Feet on a temple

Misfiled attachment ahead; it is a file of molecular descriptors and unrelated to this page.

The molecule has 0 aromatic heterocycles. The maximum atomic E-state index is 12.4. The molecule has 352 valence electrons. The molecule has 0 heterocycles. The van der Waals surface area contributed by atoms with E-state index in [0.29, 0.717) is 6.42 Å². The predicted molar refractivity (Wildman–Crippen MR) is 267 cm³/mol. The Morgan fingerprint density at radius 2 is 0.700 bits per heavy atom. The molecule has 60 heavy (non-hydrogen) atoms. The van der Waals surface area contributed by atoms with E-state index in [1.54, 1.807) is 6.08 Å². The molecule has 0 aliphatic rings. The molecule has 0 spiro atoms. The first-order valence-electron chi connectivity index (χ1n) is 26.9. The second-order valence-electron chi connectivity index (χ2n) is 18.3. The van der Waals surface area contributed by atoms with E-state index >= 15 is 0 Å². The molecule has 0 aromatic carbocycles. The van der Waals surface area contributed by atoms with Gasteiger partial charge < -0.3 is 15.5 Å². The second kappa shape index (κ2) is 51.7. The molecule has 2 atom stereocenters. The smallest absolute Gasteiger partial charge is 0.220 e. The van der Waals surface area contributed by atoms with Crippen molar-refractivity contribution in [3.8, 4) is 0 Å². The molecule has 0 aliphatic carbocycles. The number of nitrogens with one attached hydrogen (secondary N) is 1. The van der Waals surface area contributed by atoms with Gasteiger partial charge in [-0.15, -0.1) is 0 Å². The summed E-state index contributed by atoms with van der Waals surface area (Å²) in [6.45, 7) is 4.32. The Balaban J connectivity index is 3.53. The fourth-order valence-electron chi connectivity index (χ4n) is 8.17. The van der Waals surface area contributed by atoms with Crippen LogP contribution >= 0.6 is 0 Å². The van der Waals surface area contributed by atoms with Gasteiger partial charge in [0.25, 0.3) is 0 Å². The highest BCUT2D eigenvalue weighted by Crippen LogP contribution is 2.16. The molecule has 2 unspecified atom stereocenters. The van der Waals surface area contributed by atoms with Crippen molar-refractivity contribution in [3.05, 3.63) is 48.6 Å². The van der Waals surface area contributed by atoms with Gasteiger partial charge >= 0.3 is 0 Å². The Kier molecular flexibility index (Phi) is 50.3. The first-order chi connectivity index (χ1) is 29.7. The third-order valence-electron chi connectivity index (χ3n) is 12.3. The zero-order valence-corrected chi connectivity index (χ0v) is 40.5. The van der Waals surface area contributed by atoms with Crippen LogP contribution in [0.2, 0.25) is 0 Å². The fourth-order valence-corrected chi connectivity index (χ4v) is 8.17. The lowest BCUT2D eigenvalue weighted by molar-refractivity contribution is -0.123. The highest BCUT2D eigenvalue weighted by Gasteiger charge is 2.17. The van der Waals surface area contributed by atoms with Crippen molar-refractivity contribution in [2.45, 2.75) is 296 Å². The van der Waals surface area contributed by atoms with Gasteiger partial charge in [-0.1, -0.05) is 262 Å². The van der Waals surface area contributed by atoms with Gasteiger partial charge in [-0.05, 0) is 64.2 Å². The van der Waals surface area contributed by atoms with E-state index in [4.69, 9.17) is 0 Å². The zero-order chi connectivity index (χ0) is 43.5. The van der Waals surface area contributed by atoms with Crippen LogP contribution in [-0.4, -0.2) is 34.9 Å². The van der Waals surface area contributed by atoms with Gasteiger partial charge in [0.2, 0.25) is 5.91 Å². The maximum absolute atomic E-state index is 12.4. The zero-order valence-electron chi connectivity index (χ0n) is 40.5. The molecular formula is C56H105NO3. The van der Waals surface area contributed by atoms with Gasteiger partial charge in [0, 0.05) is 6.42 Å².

“When will you come to Myitkyina?” Two anticipating eyes look at me. It is a female participants of one of the partner organisations we work with. ‘I don’t know. Maybe later this year, but my colleague will come for sure, he is your adviser here.’ She nods friendly, but there is hint of disappointment in her eyes. Of course she will have to work with my male colleague who is based here. I do not doubt he will be capable to do the job, but he will have a tough time opening up the women to consult him for advise. A woman here is in many cases considered her husband’s supporter and gender equality in the work place is far from common practice. I feel I have let the women down a bit this workshop. Yes, we spoke about gender, and my capable colleague made a great video interviewing participants about this, but this divide is not an easy one to cross. Cultural differences play another significant role. The young do not speak before the old, they listen and concur, is explained to us when we talk about youth participating in activities. Moreover people find it hard to speak up in groups. Modesty is a deeply entrenched value in this majority Buddhist nation. Finally we find in the written evaluation a comment we should not stand on top of a temple. We did an exercise to practice getting a random sample in communities for our research. A temple was symbolically drawn on a piece of paper to indicate the middle of the village and put on the floor. The colleague leading the exercise stepped on the drawing a number of times, going back and forth in the ‘village’. Nobody told us during the exercise not to do this, most likely that would have been impolite as well. I know we will try to do better next time and definitely not commit this cultural faux-pas again, but it dawns on me the immense work these people have committed themselves to. They will work on the Peace Process in Kachin in the North of Burma and will try to ensure that the people most affected can get involved in the discussions around it. Therefore they will focus a lot of their work on women, youth and children. They experience the direct brutality of slash and burn tactics, displacement, and a loss of livelihood opportunities, schooling or in short the loss of both their future and their now. To make a difference under these circumstances, in a culture where speaking up in general is nowhere near a tradition, inflated with politics of conflict and military rule, this is like a leap into a parallel universe. We will need a lot of toad choirs to make this happen.